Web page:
“Joy is the simplest form of gratitude.” Karl Barth
I recently realized that asking my elderly mother, whose short term memory is fading, what she had been up to doing that day or the previous week frustrated both of us. She couldn’t remember and would either be apologetic or distressed that she was unable to answer me.
My mother is a highly successful educator who has spent her entire life constantly busy: accomplishing tasks, raising a family, solving problems, writing poetry, preparing lesson plans, creating and leading community organizations, writing letters to the editor, traveling the world, and meeting intellectual and interpersonal challenges.
Up until the end of last year, she also taught a class on capitalism for the lifelong learning program at her retirement home. Her difficulty in recalling activities that happened even earlier in the day made my mother feel unproductive and unnecessary.
Gloria Steinem once said that we are human doings, not human beings. My question had continually reinforced that sad misconception that a person is not worthwhile if he or she is not doing something meaningful.
That made me recognize the fact that I had to ask a different question.
I chose to ask her instead: “What gave you joy today?”
That question taps into her senses and emotions, where the memory is lodged. She can tell me about a beautiful flower or scene, a nice meal, a sunny day, a pleasant walk, or a visit with a friend or family. She doesn’t have to worry about remembering anything to “report” when we speak on the phone every Sunday evening. She simply has to focus on what made her happy that day.
Asking my mother about what gives her joy also helps me to focus on my own answer to that question. I can relinquish the impulse to list and categorize my tasks, challenges and accomplishments. Instead, I can focus on what I am grateful for and most enjoy.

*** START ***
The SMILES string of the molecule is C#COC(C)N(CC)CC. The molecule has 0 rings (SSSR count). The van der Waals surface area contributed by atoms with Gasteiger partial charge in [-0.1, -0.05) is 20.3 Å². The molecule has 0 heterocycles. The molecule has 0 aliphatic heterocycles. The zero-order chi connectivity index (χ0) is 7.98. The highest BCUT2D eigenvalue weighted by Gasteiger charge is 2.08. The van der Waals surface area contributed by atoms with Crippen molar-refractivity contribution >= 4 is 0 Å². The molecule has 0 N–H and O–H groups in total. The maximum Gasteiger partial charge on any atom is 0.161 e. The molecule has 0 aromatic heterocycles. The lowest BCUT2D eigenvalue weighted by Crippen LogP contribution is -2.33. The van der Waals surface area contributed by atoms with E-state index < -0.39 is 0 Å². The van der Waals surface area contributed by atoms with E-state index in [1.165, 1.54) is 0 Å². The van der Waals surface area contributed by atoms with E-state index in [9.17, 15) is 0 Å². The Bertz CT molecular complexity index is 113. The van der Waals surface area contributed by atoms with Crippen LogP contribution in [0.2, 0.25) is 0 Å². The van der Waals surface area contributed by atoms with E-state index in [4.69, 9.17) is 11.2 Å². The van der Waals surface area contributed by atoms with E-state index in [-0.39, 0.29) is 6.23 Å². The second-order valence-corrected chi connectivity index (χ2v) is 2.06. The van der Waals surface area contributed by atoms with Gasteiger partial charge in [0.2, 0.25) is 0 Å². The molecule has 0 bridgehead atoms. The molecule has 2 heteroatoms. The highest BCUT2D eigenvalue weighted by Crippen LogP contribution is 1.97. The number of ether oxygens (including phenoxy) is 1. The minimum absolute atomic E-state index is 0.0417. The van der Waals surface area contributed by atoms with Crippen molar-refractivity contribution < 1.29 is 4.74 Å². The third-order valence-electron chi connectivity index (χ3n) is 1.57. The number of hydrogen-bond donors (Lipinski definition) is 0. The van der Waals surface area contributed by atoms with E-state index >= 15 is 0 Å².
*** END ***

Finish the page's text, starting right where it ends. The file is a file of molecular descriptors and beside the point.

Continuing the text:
I can tell her about something funny that one of my granddaughters said, about the flowers blooming in my garden, about a show or movie I enjoyed, a book I’m reading, or my cats’ most recent adventures. I can also ask her advice about issues with training and classroom management, since she is an expert on those things. Her long-term memory is just fine.
Always, at the top of the list, what gives me joy and for which I am most grateful is the opportunity to talk with my mother. She lives far away, she is frail and failing, and our connection means the world to me. I treasure every moment we have together.
I hope that this helps her feel how important she is and will always be- to me, to my family, and to all of the students, colleagues, friends and community members for whom she has been a coach, a confidante, an advocate, a model and a mensch. We count on her warmth, her knowledge and intelligence, her passion about social issues, her support and her love. My mother gives us joy.
So, what gave you joy today?
May your learning be sweet.